The Fern Cottage Yacon (Polymnia edulis) crop has been very prolific this year and so we are able to offer growing tips for sale. Our Yacon crop is grown in the open on our Yorkshire smallholding. It was not given any special treatment throughout the year but it wasn't planted out until May. We find that our Yacon accelerates into growth after the longest day and we have not noticed any slug damage which could be a result of its pubescent leaves. The only pest we have observed is an as yet unidentified brown caterpillar which only shreds the odd leaf before pupating or perhaps loosing interest?
Yacon is recommended in various literature but we think this is perhaps due to its novelty rather than any serious competitor to the standard vegetables. Indeed it has little nutritional value as the sugars it contains (inulin) cannot be digested by humans since we lack the necessary enzymes. However, we have read several reports of its beneficial effects on human gut flora. We can best describe it as tasting like 'crunchy water' with a hint of sweetness and perhaps pine. It can be eaten raw, shredded in salads or added to stews. When cooked it retains its shape and takes on the other flavours in a dish. For more information we recommend looking at Plants for a Future.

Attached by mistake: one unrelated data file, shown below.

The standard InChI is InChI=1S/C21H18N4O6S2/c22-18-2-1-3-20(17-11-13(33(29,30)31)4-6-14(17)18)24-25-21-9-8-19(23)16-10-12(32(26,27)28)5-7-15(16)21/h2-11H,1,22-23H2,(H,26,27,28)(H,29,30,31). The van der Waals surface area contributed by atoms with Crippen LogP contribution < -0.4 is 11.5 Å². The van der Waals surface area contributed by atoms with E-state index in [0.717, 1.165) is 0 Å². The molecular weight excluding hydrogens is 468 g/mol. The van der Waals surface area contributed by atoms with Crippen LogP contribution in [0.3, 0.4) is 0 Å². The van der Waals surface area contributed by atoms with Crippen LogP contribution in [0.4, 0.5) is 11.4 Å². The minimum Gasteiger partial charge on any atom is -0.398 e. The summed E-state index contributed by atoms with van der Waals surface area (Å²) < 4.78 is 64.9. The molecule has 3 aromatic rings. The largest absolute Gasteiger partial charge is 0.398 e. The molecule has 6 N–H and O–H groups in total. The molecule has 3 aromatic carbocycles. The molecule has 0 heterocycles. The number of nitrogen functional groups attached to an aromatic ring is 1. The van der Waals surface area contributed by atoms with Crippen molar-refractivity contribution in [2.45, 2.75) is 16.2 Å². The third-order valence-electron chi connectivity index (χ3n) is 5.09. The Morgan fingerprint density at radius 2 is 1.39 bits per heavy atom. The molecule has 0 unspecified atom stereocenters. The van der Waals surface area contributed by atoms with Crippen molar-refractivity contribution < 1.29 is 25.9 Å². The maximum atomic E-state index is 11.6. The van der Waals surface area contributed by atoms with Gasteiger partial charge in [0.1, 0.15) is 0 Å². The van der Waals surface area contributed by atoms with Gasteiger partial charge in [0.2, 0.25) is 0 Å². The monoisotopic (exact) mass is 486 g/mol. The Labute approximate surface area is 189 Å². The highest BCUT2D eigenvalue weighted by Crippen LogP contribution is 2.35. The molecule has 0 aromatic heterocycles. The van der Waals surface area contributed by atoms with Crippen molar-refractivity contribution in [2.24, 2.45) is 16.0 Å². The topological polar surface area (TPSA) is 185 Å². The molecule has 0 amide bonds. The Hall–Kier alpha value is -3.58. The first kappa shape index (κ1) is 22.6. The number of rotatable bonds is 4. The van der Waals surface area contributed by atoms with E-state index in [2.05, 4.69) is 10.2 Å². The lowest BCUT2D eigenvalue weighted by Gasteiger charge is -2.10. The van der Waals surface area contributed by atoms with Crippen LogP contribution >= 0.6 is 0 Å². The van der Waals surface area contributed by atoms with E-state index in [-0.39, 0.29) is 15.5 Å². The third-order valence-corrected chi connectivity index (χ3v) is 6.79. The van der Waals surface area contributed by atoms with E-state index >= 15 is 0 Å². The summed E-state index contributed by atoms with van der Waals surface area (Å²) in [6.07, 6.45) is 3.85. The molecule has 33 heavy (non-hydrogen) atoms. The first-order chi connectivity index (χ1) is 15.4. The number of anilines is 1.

Preparing yacon, peel like other root vegetables
On receiving your sections we recommend that you pot them up immediately using a very free draining potting mix, we use 50:50 compost with grit sand or perlite. Treat them like you would Dahlia tubers. They don't need such a free draining mix when actively growing, in fact they're not at all fussy but this helps prevent over watering when dormant. Keep them frost free and that's it, they'll grow when they think it's warm enough. Harden them off when about 10 -15cm and don't leave them under cover too long as they will become leggy and collapse. Don't panic though as new growth will soon emerge from the base. The best bit is that after you harvest you'll have many more sections to make new plants. We started with one plant two years ago and this year we planted 50 by dividing the plants further when only small. Let us know if they impress you more than they did us. After this years harvest we are going to make a syrup by pulping the tubers, it is suppose to be very sweet but without the calories, we'll give you our honest opinion once we've actually tried it ourselves.